What to Expect Next
During the modernization process, DWR will be operating construction equipment which will result in some localized noise and increased activity may be expected. There are no impacts to recreation at Pyramid Lake. DWR anticipates that the modernization of the dam will take about 10 years to complete.
Project Updates and Timeline:
- After DWR completed an analysis of the expected performance of the intake tower in 2019, a second more detailed study was initiated to quantify the potential failure points on the intake tower. Preliminary findings indicate damage to the tower during high seismic events, but would not result in a dam failure. This Linear Elastic Time History Analysis is anticipated to be completed by Fall 2021.
- In March 2020, DWR completed both the gated and emergency spillway assessments and field investigations, that began in September 2019. DWR engineers, geologists, and consultants assessed the 860-foot-long gated and 900-foot-long emergency spillways at Pyramid Dam by climbing a combined 530 miles and performing 450 helicopter flights in nearly 200 project days. The investigation included 25 drilled core holes on the gated spillway to verify the slab thickness and 41 drilled core holes on the emergency spillway to obtain characterization of the rock composition for the emergency spillway and the left and right abutments of the dam. DWR’s intends to complete data reports from these investigations by the end of 2021.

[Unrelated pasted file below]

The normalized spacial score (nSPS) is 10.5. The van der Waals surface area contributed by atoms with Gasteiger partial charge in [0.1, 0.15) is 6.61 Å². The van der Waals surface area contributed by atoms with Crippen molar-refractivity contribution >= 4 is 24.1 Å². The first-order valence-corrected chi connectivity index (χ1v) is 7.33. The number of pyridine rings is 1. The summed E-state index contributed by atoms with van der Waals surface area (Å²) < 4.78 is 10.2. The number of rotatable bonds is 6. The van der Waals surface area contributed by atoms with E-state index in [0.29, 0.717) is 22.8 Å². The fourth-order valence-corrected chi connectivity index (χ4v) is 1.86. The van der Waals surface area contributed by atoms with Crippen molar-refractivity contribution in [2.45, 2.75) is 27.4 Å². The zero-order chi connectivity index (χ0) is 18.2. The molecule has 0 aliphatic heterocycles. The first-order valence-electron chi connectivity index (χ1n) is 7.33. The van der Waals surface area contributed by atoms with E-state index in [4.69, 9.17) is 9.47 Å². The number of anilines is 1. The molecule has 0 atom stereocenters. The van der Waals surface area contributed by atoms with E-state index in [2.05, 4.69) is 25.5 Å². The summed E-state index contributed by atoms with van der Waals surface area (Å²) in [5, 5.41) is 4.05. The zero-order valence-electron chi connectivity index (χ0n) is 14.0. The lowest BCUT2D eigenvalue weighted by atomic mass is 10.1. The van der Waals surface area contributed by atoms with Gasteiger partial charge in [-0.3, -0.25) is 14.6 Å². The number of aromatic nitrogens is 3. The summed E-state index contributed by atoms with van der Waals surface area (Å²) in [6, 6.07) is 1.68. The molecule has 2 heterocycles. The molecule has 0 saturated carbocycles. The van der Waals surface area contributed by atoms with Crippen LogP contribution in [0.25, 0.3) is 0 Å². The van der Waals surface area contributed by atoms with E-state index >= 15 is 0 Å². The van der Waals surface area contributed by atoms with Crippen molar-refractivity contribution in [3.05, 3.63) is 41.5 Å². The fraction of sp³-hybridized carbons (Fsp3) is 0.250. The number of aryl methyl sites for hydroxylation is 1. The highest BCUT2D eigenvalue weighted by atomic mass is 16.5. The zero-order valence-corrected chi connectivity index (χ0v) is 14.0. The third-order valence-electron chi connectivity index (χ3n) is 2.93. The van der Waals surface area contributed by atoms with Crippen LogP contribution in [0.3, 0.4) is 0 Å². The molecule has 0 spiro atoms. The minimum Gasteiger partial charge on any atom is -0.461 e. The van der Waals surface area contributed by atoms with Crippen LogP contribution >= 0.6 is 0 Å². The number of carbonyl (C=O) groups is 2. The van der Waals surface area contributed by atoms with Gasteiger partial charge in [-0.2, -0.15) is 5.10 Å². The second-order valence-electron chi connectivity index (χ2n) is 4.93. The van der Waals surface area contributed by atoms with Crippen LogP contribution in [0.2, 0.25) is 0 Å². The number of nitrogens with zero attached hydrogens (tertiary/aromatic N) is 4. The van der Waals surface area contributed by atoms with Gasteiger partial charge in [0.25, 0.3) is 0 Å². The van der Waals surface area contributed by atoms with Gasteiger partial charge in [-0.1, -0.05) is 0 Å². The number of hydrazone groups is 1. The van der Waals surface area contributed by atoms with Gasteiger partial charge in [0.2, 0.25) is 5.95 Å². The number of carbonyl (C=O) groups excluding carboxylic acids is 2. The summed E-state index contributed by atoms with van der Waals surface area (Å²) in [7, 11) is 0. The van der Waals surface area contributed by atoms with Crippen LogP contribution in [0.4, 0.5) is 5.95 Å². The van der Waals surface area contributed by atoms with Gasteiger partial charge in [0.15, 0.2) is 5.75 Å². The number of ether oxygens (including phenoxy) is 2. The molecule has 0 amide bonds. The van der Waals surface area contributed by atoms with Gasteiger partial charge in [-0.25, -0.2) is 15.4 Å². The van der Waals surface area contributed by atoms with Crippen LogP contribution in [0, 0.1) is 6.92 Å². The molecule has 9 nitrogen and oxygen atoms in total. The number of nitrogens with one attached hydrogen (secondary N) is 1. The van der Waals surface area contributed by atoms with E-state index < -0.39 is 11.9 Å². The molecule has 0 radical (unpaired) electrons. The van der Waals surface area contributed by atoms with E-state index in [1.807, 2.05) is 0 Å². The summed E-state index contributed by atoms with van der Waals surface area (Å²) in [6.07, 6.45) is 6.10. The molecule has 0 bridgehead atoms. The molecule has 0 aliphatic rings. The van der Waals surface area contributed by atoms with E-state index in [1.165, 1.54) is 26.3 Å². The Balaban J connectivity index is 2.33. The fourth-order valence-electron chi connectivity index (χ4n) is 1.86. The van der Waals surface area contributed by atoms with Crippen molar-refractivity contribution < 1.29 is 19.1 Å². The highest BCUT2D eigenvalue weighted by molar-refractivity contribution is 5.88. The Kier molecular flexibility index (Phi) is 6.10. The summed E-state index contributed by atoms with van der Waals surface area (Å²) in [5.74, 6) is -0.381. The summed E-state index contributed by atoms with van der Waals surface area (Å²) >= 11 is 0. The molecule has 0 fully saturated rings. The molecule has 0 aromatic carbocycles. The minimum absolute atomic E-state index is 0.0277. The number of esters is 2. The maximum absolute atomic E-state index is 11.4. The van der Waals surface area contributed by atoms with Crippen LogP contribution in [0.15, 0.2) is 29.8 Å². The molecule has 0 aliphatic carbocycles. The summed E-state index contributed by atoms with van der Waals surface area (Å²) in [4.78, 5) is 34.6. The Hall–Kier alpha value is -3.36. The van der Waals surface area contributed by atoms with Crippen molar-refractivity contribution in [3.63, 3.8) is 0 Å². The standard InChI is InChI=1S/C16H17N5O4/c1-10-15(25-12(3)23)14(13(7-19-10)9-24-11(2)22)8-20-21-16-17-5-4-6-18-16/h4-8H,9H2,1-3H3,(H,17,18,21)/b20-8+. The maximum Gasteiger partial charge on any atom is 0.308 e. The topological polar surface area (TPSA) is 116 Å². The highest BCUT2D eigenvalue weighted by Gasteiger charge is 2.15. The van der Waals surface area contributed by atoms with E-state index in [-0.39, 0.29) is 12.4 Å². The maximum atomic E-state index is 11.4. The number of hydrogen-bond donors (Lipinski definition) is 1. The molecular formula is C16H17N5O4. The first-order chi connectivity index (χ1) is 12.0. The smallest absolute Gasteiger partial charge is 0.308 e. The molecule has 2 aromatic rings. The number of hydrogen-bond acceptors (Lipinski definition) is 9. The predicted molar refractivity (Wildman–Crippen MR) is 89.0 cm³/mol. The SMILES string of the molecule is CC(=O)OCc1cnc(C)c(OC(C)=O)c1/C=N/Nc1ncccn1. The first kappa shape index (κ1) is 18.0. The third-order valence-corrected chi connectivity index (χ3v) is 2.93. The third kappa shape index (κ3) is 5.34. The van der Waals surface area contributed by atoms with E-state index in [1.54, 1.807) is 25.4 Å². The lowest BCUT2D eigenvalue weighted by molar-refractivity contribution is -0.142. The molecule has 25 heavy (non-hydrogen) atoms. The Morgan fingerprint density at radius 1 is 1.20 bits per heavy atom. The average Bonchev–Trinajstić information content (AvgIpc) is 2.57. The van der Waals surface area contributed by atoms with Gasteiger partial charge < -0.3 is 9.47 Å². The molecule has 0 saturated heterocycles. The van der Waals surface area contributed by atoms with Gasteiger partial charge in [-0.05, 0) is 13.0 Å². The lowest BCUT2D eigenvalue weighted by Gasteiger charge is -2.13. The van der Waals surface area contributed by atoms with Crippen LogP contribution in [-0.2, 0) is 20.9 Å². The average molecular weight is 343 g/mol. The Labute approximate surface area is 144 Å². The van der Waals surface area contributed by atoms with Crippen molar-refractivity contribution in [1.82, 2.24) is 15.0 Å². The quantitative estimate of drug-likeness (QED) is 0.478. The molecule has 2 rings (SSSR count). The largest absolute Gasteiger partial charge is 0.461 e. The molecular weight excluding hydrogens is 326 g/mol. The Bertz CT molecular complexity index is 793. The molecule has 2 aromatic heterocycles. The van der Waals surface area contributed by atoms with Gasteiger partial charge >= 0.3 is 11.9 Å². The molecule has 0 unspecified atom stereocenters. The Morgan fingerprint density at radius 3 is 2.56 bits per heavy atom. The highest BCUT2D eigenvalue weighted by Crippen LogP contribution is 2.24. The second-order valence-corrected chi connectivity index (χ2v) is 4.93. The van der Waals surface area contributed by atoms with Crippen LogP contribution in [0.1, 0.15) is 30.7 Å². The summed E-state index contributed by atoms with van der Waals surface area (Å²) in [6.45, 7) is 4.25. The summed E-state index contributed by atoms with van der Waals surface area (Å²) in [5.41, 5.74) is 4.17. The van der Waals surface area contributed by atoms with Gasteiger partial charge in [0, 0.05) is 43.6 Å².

- Studies on the structural integrity of the Gated Spillway are on-going, incorporating invaluable data and other information from the 2019-2020 investigation.
- DWR plans to facilitate the Pyramid Dam Safety Assessment by spring of 2022. This Safety Assessment is intended to identify measures (physical modifications or operational) if applicable to increase the resiliency and functionality of the Pyramid Dam facility.
Pyramid Dam Modernization Components
DWR is urging the public to avoid contact with water at Pyramid Lake in Los Angeles County until further notice due to blue-green algae (cyanobacteria).
Today, the Department of Water Resources (DWR) announced that campgrounds at Pyramid Lake in Los Angeles County, Silverwood Lake in San Bernardino County and Lake Perris in Riverside County have reopened. In order to follow Department of Public Health guidelines, the campgrounds will be available at half capacity to allow for physical distancing.
As part of an effort to modernize Pyramid Dam located in Los Angeles County, the Department of Water Resources (DWR) recently completed assessments for the dam’s gated and emergency spillways.
DWR is reopening recreational opportunities at Pyramid Lake in Los Angeles County on Saturday, May 23, 2020. Visitors are advised to follow CA Department of Public Health Guidelines, as well as Los Angeles County guidelines, to ensure the health and safety of employees and visitors.
Following the guidance of the United States Forest Service, the California Department of Water Resources has temporarily closed Pyramid Lake in Los Angeles County to slow the spread of COVID-19.
DWR is beginning assessment work on Pyramid Dam’s spillways in Los Angeles County as part of a statewide effort to reduce seismic and hydrologic risk to State Water Project (SWP) facilities spanning 705 miles throughout California.